AM - Black Turtle Cove (Santa Cruz).
On the north shore of Santa Cruz Island, accessible only by sea where four species of mangrove crowd from the shore out into the lagoon, turtle enjoy swimming in the calm waters, peaking their heads above the surface while fish, rays and small sharks circle below. White-tipped reef sharks can be seen beneath the boat, sea birds, including pelicans, herons and egrets, all feed in the cove. This cove has been declared as a “Turtle Sanctuary”.
PM - Eden Islet/ Ballena Bay (Santa Cruz Island).
Off the western coast of Santa Cruz, Eden Islet offers opportunities to see Nazca and Blue-footed boobies, Reef sharks, and Endemic Salemas, either from the dinghy or during snorkeling. Wet landing in “Ballena” (Whale) Bay, this is a beautiful green sand cove at the base of Dragon Hill on the west coast of Santa Cruz Island. The beach contains a large amount of olivine crystals of volcanic origin. The crystals were formed when the magma was still underground. The content is magnesium, iron, and silica. Small populations of tortoises from Pinzón Island lived at the site but were probably taken by whalers or previous inhabitants. Opportunity to see marine iguanas and sea birds followed by snorkeling.
AM - Vicente Roca Point (Isabela Island).
This point is a promontory with two protected turquoise coves on either side of the remains of a tuff cone. One of them, the Bolivar Channel (one of the richest marine ecosystems on Earth), is accessible from the sea by water-filled subterranean passages, so it is a marine-only visitor site with really great opportunities for deep-water snorkeling. In this part of the Galapagos, the upwelling of cold water currents from the West, offer an abundant food supply for marine species that supports a wide variety of marine life like: Red-lipped batfish, Seahorses, Frogfish, Nudibranchs and Octopi; the Mola mola or Sunfish, have also been spotted close to the rock walls. It is common to observe groups of dolphins, Sea Lions, and tunas feeding here. The geological formations here are very impressive; a sheer cliff provides the perfect setting for a dinghy ride along the coast to observe a great diversity of sea and coastal birds, to name a few, we have: the Noddies, Brown pelicans, Galapagos Penguins, and Flightless Cormorants. Marine birds such as Pelicans or Nazca and Blue-footed boobies are often seen feeding all at once in these waters. There are whale-watching opportunities during the cold season (May - December) while navigating from Vicente Roca Point to Espinosa Point.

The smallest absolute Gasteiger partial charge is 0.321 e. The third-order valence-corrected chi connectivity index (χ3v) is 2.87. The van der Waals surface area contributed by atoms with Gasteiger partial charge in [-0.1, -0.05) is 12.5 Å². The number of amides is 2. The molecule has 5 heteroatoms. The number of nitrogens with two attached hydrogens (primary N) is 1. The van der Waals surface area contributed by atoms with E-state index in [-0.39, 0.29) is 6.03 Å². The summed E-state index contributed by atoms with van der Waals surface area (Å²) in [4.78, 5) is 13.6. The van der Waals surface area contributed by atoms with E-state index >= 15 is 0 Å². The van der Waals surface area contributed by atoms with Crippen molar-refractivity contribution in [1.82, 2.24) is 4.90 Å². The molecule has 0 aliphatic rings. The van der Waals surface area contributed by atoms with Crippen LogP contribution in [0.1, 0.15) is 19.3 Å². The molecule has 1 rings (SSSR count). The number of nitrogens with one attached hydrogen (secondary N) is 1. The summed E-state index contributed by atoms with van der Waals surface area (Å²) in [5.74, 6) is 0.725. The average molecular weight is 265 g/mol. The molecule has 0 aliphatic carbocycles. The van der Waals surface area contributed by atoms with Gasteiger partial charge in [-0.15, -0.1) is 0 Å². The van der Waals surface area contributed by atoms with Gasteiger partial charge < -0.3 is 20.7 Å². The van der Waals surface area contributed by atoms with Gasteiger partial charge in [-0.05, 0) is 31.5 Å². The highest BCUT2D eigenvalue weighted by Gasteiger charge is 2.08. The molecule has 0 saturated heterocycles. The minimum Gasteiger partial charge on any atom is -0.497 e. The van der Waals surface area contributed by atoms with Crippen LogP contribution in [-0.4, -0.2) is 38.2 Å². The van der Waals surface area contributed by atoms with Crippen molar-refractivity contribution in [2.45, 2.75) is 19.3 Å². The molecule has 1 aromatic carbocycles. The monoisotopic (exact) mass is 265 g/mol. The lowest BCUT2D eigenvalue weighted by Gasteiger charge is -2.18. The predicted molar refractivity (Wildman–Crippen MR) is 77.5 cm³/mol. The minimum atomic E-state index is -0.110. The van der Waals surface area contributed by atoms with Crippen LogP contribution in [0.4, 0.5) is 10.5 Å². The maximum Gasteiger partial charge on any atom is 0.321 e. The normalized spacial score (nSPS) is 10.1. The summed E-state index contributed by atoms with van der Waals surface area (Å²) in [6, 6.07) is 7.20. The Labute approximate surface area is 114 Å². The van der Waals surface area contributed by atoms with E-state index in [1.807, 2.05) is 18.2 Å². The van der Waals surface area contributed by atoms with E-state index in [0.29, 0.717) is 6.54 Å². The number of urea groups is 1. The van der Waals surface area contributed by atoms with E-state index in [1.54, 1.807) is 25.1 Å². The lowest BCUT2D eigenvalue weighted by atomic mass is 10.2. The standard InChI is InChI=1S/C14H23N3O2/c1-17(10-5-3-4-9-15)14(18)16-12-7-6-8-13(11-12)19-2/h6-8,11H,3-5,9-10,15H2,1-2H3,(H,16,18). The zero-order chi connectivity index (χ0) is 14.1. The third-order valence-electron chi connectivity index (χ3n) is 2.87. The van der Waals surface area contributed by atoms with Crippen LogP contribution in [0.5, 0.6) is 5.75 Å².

PM - Espinosa Point (Fernandina Island).
Dry landing. Espinosa Point is the only spot that we visit on Fernandina, and from it, we can see the island of Isabela across the Bolívar Channel, an area that boasts some of the highest diversity of endemic sea fauna in the Galapagos. The largest, most primitive-looking race of marine iguanas are found mingling with Sea Lions and Sally Lightfoot Crabs; a wonderful opportunity to encounter Flightless Cormorants at their nesting sites, Galapagos Penguins and the “King” of predators on the Islands, the Galapagos Hawk.
“Pa-hoe-hoe” and “AA” lava formations cover the majority of the terrain. Vegetation is thus scarce inland, but we encounter Brachycereuscacti and extensive mangrove beds lining the shores.
AM - Urbina Bay (Isabela Island)
Wet landing on a volcanic black beach. Depending on the season, we may find Giant tortoises, Land iguanas, and the unusual Flightless Cormorant. After a short walk inland, snorkeling time is allotted, giving you yet another chance to swim with Sea turtles, Sea lions, and countless tropical fish. Urbina Bay features a wide variety of plant life that changes depending on the season. We can observe the beautiful colors of plants that attract different insects, birds, and reptiles. We will explore the uplifted coral reef that resulted from 1954 volcanic activity, with a spectacular view of Alcedo Volcano. There are whale-watching opportunities during the cold season (May - December) while navigating from Urbina Bay to Tagus Cove.
PM - Tagus Cove (Isabela Island)
Dry landing on Galapagos’ largest Island where we will learn about the eruption of the five volcanoes that formed it. The trail leads to Darwin salt-water Crater Lake and excellent views of lava fields and volcanic formations. This is a great site to see land birds such as Galapagos Hawks, Ground and Tree finches, Large-billed flycatchers and Yellow warblers.